Relative to the Planck Epoch, the universe today looks extreme when expressed in Planck units, as in this set of approximations:[20][21]

Table 5: Today's universe in Planck units.
Property of
present-day Universe
Approximate number
of Planck units
Equivalents
Age 8.08 × 1060 tP 4.35 × 1017 s, or 13.8 × 109 years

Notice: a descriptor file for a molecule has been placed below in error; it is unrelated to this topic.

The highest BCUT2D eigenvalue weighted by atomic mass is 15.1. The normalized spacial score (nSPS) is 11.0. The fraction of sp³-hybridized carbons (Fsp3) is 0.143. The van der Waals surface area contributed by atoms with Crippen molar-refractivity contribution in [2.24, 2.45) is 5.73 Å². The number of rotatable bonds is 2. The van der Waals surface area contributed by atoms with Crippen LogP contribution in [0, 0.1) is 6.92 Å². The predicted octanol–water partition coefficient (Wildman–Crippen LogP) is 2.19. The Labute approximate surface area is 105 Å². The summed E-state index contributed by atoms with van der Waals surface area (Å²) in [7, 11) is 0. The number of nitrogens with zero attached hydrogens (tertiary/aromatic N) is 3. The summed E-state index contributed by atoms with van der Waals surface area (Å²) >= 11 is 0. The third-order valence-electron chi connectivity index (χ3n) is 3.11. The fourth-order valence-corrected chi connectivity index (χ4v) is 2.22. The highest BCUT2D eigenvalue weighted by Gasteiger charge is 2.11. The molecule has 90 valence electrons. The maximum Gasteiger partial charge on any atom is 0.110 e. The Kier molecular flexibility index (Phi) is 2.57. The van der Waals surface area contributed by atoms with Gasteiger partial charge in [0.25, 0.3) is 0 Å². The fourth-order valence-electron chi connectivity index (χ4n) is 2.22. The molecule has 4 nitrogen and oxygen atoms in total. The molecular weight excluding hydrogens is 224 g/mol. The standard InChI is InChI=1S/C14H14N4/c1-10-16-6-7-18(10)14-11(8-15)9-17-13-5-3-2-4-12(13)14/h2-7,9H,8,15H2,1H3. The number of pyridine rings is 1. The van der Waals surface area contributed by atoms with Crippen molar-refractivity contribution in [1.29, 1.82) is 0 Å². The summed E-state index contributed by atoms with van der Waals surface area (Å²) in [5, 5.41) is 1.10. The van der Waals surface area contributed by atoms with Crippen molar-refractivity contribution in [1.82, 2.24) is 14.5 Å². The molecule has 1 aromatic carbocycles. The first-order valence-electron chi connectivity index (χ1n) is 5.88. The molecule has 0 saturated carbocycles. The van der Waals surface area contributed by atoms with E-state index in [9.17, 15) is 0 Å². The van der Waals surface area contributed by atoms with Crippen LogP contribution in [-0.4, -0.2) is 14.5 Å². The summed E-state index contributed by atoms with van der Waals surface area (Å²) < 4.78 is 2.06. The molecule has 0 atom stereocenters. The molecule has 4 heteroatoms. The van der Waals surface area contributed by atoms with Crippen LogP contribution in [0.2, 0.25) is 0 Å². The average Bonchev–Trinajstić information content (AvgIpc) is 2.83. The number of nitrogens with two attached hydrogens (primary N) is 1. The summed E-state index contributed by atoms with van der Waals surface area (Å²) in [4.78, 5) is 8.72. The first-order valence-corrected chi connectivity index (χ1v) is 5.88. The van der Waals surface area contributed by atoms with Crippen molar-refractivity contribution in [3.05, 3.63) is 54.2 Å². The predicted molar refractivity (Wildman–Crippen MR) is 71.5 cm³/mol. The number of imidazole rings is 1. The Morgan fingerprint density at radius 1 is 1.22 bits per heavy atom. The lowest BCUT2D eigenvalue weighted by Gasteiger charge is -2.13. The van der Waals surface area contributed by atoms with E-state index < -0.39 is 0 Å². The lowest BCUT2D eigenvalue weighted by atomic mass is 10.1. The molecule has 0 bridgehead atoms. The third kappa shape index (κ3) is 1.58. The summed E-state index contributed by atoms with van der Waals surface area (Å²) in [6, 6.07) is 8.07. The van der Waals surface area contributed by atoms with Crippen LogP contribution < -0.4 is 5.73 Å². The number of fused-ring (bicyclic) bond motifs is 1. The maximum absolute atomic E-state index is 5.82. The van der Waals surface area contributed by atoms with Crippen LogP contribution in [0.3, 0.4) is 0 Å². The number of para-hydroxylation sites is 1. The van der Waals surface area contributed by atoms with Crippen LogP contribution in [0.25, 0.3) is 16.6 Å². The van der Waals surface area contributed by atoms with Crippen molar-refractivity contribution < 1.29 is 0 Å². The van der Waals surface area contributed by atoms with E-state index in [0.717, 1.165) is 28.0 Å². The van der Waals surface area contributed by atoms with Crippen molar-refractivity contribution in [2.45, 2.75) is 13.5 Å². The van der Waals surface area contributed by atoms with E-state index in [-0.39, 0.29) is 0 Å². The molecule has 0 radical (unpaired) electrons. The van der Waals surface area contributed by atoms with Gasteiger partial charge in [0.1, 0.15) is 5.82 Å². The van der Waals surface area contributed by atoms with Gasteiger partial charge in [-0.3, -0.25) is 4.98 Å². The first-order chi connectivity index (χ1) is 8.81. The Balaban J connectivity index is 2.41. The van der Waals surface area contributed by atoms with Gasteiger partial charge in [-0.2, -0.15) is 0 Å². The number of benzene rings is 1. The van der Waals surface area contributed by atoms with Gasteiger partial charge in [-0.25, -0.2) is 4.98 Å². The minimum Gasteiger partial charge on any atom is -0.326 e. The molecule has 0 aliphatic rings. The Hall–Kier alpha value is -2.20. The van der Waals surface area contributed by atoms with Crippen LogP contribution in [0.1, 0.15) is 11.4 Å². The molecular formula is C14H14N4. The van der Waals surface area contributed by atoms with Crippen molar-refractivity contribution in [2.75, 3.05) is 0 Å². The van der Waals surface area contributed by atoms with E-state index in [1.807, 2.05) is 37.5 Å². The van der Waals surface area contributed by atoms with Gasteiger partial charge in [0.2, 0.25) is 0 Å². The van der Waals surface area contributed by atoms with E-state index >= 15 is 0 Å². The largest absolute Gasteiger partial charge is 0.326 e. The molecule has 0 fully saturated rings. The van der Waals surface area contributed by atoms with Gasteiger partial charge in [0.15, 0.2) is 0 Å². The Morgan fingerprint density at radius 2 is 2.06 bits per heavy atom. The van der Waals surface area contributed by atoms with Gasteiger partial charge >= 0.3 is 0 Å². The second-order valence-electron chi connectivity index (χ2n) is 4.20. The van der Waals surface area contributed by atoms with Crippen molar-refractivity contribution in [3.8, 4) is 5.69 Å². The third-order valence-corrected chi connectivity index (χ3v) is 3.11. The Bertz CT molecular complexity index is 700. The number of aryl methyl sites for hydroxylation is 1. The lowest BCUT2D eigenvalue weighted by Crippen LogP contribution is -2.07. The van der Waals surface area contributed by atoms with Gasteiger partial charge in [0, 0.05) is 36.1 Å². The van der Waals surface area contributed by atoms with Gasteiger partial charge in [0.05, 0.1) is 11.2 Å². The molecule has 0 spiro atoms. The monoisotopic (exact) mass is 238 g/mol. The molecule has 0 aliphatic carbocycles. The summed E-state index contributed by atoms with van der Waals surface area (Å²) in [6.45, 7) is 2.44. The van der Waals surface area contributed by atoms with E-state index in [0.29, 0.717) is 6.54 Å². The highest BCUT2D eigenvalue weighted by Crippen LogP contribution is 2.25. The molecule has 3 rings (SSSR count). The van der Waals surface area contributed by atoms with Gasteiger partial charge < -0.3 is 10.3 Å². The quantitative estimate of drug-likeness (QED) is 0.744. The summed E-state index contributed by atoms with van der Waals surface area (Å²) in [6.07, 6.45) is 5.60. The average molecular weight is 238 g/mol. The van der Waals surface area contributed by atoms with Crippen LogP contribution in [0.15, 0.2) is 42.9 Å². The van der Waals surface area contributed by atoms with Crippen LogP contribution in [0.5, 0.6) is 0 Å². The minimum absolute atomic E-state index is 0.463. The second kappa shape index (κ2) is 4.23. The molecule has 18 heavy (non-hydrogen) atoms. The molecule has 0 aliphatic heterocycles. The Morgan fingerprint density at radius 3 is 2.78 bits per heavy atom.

Diameter 5.4 × 1061 lP 8.7 × 1026 m or 9.2 × 1010 light-years
Mass approx. 1060 mP 3 × 1052 kg or 1.5 × 1022 solar masses (only counting stars)
1080 protons (sometimes known as the Eddington number)
Temperature 1.9 × 10−32 TP 2.725 K
temperature of the cosmic microwave background radiation
Cosmological constant 5.6 × 10−122 tP−2 1.9 × 10−35 s−2
Hubble constant 1.24 × 10−61 tP−1 67.8 (km/s)/Mpc